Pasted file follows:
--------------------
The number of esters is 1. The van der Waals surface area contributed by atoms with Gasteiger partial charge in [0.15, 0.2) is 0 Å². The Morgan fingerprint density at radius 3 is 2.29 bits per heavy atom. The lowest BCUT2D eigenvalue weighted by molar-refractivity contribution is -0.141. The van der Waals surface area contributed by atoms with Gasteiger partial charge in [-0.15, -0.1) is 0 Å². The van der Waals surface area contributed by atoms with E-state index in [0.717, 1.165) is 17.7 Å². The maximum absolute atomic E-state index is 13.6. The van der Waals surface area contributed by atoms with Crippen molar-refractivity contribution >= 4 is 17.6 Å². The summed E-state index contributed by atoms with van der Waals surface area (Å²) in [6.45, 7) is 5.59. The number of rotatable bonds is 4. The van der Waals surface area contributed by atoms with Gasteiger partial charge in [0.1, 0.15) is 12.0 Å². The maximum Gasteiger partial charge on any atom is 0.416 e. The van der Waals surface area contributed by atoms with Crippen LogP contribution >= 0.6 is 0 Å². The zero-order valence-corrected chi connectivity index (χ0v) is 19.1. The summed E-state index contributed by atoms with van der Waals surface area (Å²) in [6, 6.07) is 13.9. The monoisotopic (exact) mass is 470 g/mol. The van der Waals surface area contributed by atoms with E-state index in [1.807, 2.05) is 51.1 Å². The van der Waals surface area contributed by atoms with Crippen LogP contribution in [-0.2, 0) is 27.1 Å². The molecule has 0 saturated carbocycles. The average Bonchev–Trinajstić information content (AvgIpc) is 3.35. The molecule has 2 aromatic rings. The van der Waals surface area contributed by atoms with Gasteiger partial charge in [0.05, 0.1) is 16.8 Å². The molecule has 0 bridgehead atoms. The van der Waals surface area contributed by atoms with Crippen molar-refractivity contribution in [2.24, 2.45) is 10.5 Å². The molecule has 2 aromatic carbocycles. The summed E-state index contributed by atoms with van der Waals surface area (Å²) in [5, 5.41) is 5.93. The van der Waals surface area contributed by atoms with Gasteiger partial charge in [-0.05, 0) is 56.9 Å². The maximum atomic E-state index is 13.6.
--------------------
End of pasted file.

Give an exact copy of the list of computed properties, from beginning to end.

The number of esters is 1. The van der Waals surface area contributed by atoms with Gasteiger partial charge in [0.15, 0.2) is 0 Å². The Morgan fingerprint density at radius 3 is 2.29 bits per heavy atom. The lowest BCUT2D eigenvalue weighted by molar-refractivity contribution is -0.141. The van der Waals surface area contributed by atoms with Gasteiger partial charge in [-0.15, -0.1) is 0 Å². The van der Waals surface area contributed by atoms with E-state index in [0.717, 1.165) is 17.7 Å². The maximum absolute atomic E-state index is 13.6. The van der Waals surface area contributed by atoms with Crippen molar-refractivity contribution >= 4 is 17.6 Å². The summed E-state index contributed by atoms with van der Waals surface area (Å²) in [6.45, 7) is 5.59. The number of rotatable bonds is 4. The van der Waals surface area contributed by atoms with Gasteiger partial charge in [0.1, 0.15) is 12.0 Å². The maximum Gasteiger partial charge on any atom is 0.416 e. The van der Waals surface area contributed by atoms with Crippen LogP contribution >= 0.6 is 0 Å². The zero-order valence-corrected chi connectivity index (χ0v) is 19.1. The summed E-state index contributed by atoms with van der Waals surface area (Å²) in [6, 6.07) is 13.9. The monoisotopic (exact) mass is 470 g/mol. The van der Waals surface area contributed by atoms with E-state index in [1.807, 2.05) is 51.1 Å². The van der Waals surface area contributed by atoms with Crippen LogP contribution in [-0.2, 0) is 27.1 Å². The molecule has 0 saturated carbocycles. The average Bonchev–Trinajstić information content (AvgIpc) is 3.35. The molecule has 2 aromatic rings. The van der Waals surface area contributed by atoms with Gasteiger partial charge in [0.05, 0.1) is 16.8 Å². The molecule has 0 bridgehead atoms. The van der Waals surface area contributed by atoms with Crippen molar-refractivity contribution in [2.24, 2.45) is 10.5 Å². The molecule has 2 aromatic carbocycles. The summed E-state index contributed by atoms with van der Waals surface area (Å²) in [5, 5.41) is 5.93. The van der Waals surface area contributed by atoms with Gasteiger partial charge in [-0.05, 0) is 56.9 Å². The maximum atomic E-state index is 13.6.